It is a goal of the district to connect with business leaders to help us understand the needs of local businesses and to help prepare our students for what is needed in the workforce. We have a business advi-sory committee that meets twice a year to discuss various topics related to education and the workforce.

Parkland is committed to preparing students for college or career and provides numerous opportunities for students to find a path that interests and engages them.

Lastly, the district collaborates with all of the area colleges and universities for student teacher placements within the district. In addition, Parkland attends local job fairs and contacts area colleges when we are in need of recruiting for vacancies. We also utilize our social media sites to advertise and recruit from the local area.

LVB: How does Parkland School District get involved with the local communities?

Sniscak: Because we don’t have a “Main Street” that runs through Parkland’s 75 square miles, our school district is a huge part of the community. We work closely with our three townships and community library to support each other in many ways.

Parkland offers many events that welcome the community-at-large into our schools, from concerts to free senior citizen classes and a districtwide arts festival that occurs each May.

Additionally, our staff offers many summer programs such as summer athletic, academic and arts camps. And we open for summer library hours in all schools.

Another way we work with the local community is to provide our facilities to youth organizations and nonprofits.

Our schools are used heavily during every waking hour of every week. Our students and staff also contribute many wonderful community service projects to the countless non-profit organizations and families every year.

The high school homecoming week of festivities, planned by Parkland High School’s Student Council, donates thousands of dollars to a different charity each year. Also, Park-land has a district-wide food drive that generates a collection of more than 20,000 pounds of food every year for the last 11 years.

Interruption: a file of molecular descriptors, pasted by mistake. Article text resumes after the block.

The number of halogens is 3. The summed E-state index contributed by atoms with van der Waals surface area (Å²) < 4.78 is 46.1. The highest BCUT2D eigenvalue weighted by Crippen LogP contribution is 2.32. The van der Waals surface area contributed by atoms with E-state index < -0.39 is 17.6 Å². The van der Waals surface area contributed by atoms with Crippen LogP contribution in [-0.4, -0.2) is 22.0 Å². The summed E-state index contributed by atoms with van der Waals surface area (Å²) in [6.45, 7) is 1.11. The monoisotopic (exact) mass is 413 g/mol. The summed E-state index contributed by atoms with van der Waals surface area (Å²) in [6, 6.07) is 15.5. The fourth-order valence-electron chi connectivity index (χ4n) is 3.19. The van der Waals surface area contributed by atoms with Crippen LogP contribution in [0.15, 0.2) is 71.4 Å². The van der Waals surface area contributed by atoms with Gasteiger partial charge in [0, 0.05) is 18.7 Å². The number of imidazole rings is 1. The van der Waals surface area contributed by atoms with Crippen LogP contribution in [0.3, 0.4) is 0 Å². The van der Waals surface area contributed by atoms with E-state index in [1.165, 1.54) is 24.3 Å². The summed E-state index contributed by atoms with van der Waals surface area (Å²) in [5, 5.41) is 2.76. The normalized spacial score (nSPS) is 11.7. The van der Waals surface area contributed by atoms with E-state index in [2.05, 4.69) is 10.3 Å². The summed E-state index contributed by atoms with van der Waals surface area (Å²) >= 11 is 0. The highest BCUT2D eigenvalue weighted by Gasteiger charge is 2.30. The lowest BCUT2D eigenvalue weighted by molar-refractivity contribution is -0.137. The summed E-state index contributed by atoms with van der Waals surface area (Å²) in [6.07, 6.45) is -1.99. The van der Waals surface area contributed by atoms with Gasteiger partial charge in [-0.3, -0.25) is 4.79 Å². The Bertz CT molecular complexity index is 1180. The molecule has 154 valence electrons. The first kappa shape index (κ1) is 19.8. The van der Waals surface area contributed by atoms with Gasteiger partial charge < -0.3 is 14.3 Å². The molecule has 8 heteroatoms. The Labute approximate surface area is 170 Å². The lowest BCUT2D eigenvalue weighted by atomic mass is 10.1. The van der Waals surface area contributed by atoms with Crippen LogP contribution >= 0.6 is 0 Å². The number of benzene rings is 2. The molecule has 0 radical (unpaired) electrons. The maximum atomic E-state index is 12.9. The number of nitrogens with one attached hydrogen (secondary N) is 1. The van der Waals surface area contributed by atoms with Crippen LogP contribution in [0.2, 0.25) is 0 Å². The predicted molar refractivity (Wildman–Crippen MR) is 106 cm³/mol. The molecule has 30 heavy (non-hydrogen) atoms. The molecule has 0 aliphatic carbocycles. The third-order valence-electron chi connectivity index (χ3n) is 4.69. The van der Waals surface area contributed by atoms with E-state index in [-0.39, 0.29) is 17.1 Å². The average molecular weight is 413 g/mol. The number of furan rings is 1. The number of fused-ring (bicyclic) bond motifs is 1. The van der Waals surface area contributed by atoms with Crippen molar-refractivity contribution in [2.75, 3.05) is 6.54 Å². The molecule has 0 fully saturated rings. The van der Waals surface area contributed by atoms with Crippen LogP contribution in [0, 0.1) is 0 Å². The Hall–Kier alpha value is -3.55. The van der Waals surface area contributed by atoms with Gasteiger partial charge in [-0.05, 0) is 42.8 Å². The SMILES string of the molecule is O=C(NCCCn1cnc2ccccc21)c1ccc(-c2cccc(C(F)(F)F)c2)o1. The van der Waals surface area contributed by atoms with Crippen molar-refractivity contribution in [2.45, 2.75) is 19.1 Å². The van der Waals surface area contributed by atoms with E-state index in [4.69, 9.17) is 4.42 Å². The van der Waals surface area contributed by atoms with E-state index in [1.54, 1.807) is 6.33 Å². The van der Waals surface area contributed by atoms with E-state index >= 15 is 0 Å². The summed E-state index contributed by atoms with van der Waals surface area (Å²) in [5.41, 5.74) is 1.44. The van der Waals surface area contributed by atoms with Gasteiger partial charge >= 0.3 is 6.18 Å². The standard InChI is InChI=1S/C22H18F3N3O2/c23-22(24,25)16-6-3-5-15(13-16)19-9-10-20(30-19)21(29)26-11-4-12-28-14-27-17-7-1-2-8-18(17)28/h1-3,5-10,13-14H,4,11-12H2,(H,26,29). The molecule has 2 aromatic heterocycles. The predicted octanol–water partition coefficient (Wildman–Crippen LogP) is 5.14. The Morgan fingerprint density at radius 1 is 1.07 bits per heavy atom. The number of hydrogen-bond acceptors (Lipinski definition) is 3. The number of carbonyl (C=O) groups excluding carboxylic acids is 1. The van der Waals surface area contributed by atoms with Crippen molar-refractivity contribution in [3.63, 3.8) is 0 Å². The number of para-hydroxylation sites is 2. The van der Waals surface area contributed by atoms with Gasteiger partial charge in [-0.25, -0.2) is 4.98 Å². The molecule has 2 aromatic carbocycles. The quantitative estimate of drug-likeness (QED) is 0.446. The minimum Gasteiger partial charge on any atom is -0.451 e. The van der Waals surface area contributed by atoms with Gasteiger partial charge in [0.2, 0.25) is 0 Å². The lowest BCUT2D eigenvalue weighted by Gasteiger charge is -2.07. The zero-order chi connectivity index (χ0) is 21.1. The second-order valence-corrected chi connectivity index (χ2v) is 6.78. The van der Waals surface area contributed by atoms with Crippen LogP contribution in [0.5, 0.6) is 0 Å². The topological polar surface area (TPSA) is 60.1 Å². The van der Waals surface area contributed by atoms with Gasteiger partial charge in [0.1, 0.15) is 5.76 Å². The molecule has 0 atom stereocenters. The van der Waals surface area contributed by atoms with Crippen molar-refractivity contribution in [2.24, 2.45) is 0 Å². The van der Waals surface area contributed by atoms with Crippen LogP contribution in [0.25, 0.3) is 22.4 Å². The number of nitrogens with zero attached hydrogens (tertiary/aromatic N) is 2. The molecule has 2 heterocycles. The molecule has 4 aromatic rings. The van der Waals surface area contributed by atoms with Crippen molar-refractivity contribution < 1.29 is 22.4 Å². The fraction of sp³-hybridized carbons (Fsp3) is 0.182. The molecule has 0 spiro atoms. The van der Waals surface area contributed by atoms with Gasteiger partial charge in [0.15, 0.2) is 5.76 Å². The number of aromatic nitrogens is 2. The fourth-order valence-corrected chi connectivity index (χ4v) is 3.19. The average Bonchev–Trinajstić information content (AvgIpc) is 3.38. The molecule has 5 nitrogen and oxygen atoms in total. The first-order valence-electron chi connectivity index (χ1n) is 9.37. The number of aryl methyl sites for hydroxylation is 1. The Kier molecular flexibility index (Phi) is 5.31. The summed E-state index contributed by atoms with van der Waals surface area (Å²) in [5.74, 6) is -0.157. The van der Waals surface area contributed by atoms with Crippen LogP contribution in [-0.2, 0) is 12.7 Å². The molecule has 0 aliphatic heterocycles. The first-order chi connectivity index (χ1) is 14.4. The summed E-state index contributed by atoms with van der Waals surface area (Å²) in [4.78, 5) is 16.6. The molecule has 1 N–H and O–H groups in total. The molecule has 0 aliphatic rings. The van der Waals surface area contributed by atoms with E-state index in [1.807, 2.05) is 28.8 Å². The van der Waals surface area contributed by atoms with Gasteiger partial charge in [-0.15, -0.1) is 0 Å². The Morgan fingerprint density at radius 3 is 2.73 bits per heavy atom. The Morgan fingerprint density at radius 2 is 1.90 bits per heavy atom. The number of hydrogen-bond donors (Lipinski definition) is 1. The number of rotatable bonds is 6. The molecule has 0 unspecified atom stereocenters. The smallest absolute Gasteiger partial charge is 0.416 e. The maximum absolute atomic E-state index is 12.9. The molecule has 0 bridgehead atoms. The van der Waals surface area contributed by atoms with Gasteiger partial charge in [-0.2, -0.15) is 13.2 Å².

Finally, our staff is constantly participating in walks, races and other fundraisers as groups or individual school teams or holding fundraisers within the schools to support the local community and beyond.

LVB: What does the future look like for Parkland School District?

Sniscak: Our vision for Parkland School District is one of continuous improvement in all aspects of our organization, with improving student achievement as the primary goal.

By utilizing a collaborative approach, we can ensure that the competing interests of a high quality educational program, and the ability of the taxpaying public to afford it, maintain a respectful balance.

Parkland Ready 21 is a new initiative that takes stock of best practices of incorporating technology into the curriculum to allow students to have greater voice and choice with-in their learning paths and make learning more individualized.

PR21 represents a cultural shift as we continue to evolve from a teacher-centered classroom to a learner-driven environment. This is called personalized learning.

Our teachers are being tasked with guiding learners to become more self-directed, self-monitored and self-motivated. Our ultimate goal is to have data-informed instruction and advanced differentiated instruction, resulting in highly invested students.

A recommendation to build a new elementary school first was announced in October 2015 during a school board meeting when Stantec, an engineering/architectural firm, presented their findings on a 10-year feasibility study that Parkland School District contracted them to perform.

Stantec suggested options to handle the projected enrollment growth which showcased a need for an additional 15 classrooms in the south and southwest pockets of the dis-trict by the year 2020, and an additional 19 classrooms in that same area through the year 2024.

The proposed new school will accommodate a growing population of residents in the southwest corner of Parkland School District where new construction continues to oc-cur at a fast pace. A parcel of land, approximately 18 acres, located on Twin Ponds Road between Schantz Road and Long Lane, was donated to the school district by David and Jackie Jaindl.

KCBA of Hatfield is the architect for the design of the new school, and Alvin H. Butz Inc. will serve as the construction manager. The new elementary school is on schedule to open in the fall of 2020.

Christopher Holland
Christopher Holland is a researcher for Lehigh Valley Business and blogs on arts and entertainment in the region.